Day 6with Brent Bambury


Episode 522

Mixed messages on COVID-19, The Queen's Gambit, Fred Sasakamoose, The Grand Ole Opry and more

What doctors wish they were hearing from politicians on COVID-19, why The Queen's Gambit is the best sports show ever, Waubgeshig Rice remembers Indigenous hockey icon Fred Sasakamoose, The Grand Ole Opry turns 95, Linda Thomas-Greenfield is Joe Biden's pick for U.S. ambassador to the UN, and more.

As COVID-19 case numbers rise, doctors say it's time for governments to take clear and decisive action

Alberta is the latest province stacking up their COVID-19 defenses after a surge in case numbers. Three doctors share what they wish they were hearing from their governments.

Why The Queen's Gambit may be the one of the greatest sports stories ever told

To the surprise of some, The Queen's Gambit is viewed in some circles as one of the greatest sports TV shows or films of all time. Journalists Evan Romano and Matthew DeBord say the coming-of-age series starring Anya Taylor-Joy is the underdog story of a table-top athlete.

'He is an icon': Writer Waubgeshig Rice reflects on Fred Sasakamoose's legacy for Indigenous hockey players

Tributes have been pouring in for former Chicago Blackhawks player Fred Sasakamoose, one of the first Indigenous athletes to play in the NHL. Sasakamoose died Tuesday after being hospitalized with COVID-19. Waubgeshig Rice spoke with Day 6 about what the hockey legend means to Indigenous players today.

As the Grand Ole Opry turns 95, historians share the moments that changed country music forever

For the past 95 years, the Grand Ole Opry stage has played host to some of the biggest, brightest and boldest stars in country music. Day 6 spoke with three country music historians about some of the moments that changed country music forever, all thanks to the Grand Ole Opry.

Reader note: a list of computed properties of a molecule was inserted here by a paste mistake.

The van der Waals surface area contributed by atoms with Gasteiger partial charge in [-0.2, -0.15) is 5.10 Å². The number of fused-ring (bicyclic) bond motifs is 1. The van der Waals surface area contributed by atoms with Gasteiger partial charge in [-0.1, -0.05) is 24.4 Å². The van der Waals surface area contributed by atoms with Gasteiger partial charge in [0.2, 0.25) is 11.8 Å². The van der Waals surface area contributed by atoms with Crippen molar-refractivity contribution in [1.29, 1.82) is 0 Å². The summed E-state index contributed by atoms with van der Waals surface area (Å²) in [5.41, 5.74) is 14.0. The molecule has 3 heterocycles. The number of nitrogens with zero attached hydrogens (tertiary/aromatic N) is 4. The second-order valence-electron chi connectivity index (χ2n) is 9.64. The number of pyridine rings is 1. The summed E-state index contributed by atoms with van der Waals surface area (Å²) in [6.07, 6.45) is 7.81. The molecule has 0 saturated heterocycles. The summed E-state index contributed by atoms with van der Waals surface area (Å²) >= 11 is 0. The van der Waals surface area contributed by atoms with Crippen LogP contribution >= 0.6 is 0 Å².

Killing of George Floyd has changed how the world sees the U.S., diplomat says

When Linda Thomas-Greenfield retired in 2017, she was the highest-ranking Black American woman at the State Department. Now, the veteran U.S. diplomat says the killing of George Floyd has made it harder for Black American diplomats to do the work they believe in.

Riffed from the Headlines: 11/28/2020

Riffed from the Headlines is our weekly quiz where we choose three riffs linked by one story in the news. Guess the story that links the riffs and you could win a Day 6 tote bag!
Episode 521

COVID-19 trial volunteer, Jonathan Salk on vaccine patents, Toy Story turns 25, D&D tackles racism and more

A COVID-19 trial volunteer on his decision to sign up, polio vaccine creator Jonas Salk's son on the ethics of patenting vaccines, looking back at Toy Story's origins as it turns 25, how Dungeons and Dragons is tackling racism in Tasha's Cauldron of Everything, sizing up Canada's new data privacy laws, that time a town in Oregon blew up a whale and more.